The ancient art of fragrance creation is getting a digital makeover thanks to Alibaba Group’s product development arm Tmall Innovation Center (TMIC).
TMIC has teamed up with the world’s largest fragrance producers, including Givaudan, Firmenich and Symrise and International Flavors & Fragrances, to launch a data-powered trend analysis tool for developing scents in China.
Brands can identify the latest trends in fragrance and see a breakdown of the raw materials needed to blend a winning formula.
“We’ll use the tool to conduct co-creation in collaboration with our brand and industry partners along the entire supply chain, from identifying trends, research and development into raw materials to brand positioning,” Ricky Xie, General Manager of Tmall New Products, told Alizila in Mandarin. He oversees operations at TMIC.
The TMIC database covers the most popular raw and synthetic materials in use today. Its data shows how ingredients like seaweed, agarwood and petitgrain are growing in popularity, while lime and water lily have plateaued.
Scent creators are leveraging this information to identify and meet consumer demand, which has shown a strong preference for gender-neutral fragrance blends.
“We’ve broken free from the traditional scent creation process and tried scent co-creation for the first time with a platform powered by big data,” said Jeff Yao, North East Asia Vice President at Germany-based fragrance producer Symrise.
China’s fragrance market will grow at an annual rate of 17% over the next five years, with sales reaching RMB15.44 billion ($2.21 billion) by 2025, according to forecast by market research agency Mintel.
Brands are using TMIC’s innovative data tools to harness a wave of interest in unisex scents among Chinese consumers.
The gender-neutral perfume market in China reached RMB185 million in gross merchandise value in June this year, accounting for 24% of the perfume market, with an annual year-over-year growth rate of over 17%, according to TMIC market research.
“We’ve observed unisex as a cultural trend through the rise of unisex fragrance. Thanks to Tmall’s data insight, we’ve validated its strong market potential,” said Yao from Symrise.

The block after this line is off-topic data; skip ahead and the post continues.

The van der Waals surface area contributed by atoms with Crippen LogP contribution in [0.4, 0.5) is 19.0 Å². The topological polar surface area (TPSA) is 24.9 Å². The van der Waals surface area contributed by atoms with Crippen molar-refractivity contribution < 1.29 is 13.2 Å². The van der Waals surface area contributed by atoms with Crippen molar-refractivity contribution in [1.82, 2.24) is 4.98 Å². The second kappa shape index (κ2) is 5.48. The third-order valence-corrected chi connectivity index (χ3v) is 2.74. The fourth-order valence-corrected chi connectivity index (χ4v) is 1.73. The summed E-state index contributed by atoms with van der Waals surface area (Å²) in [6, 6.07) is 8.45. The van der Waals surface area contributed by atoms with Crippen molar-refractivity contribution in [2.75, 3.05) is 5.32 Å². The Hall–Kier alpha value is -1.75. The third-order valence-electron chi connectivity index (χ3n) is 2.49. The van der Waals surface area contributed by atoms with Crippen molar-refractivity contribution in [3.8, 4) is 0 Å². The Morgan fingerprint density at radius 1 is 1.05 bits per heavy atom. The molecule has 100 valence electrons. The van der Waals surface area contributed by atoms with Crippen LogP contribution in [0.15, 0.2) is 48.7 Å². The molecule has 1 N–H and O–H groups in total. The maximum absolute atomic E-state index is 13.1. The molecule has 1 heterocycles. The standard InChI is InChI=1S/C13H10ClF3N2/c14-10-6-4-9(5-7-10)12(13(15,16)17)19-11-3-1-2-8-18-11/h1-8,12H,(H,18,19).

TMIC and Symrise co-developed a gender-neutral perfume base made up of alcohol, water and emulsifier for brands to customize and sell in this growing product category.
This is TMIC’s first brand launch and it has partnered with key opinion leaders across Chinese social media to promote the fragrance base. Perfumers using the product have also been invited to use the platform’s branding for marketing.
Not So Neutral
While dubbed gender-neutral, the vast majority of consumers in China’s unisex perfume category are women, an analysis of shopping behavior by TMIC revealed.
Young female shoppers, around half aged between 18 and 29, make up 70% of buyers of gender-neutral scents and nearly half hail from second and third-tier Chinese cities. Some may be buying these perfumes as gifts for male friends, but many are shopping for themselves.
Estée Lauder-owned perfume brand Jo Malone tapped this market insight to launch a targeted marketing campaign over the summer in China for its wild swimming collection that dives into aquatic scents.
The mostly female followers of gender-neutral perfumes prefer natural and fresh styles and favor wearing the scents during summer, according to TMIC data.
Jo Malone launched a water-themed concert livestreaming on Tmall’s Super Brand Day during July to engage with those consumers. The campaign helped boost engagement rate by 200%, making it the best-selling fragrance on Tmall on the day of the livestreaming.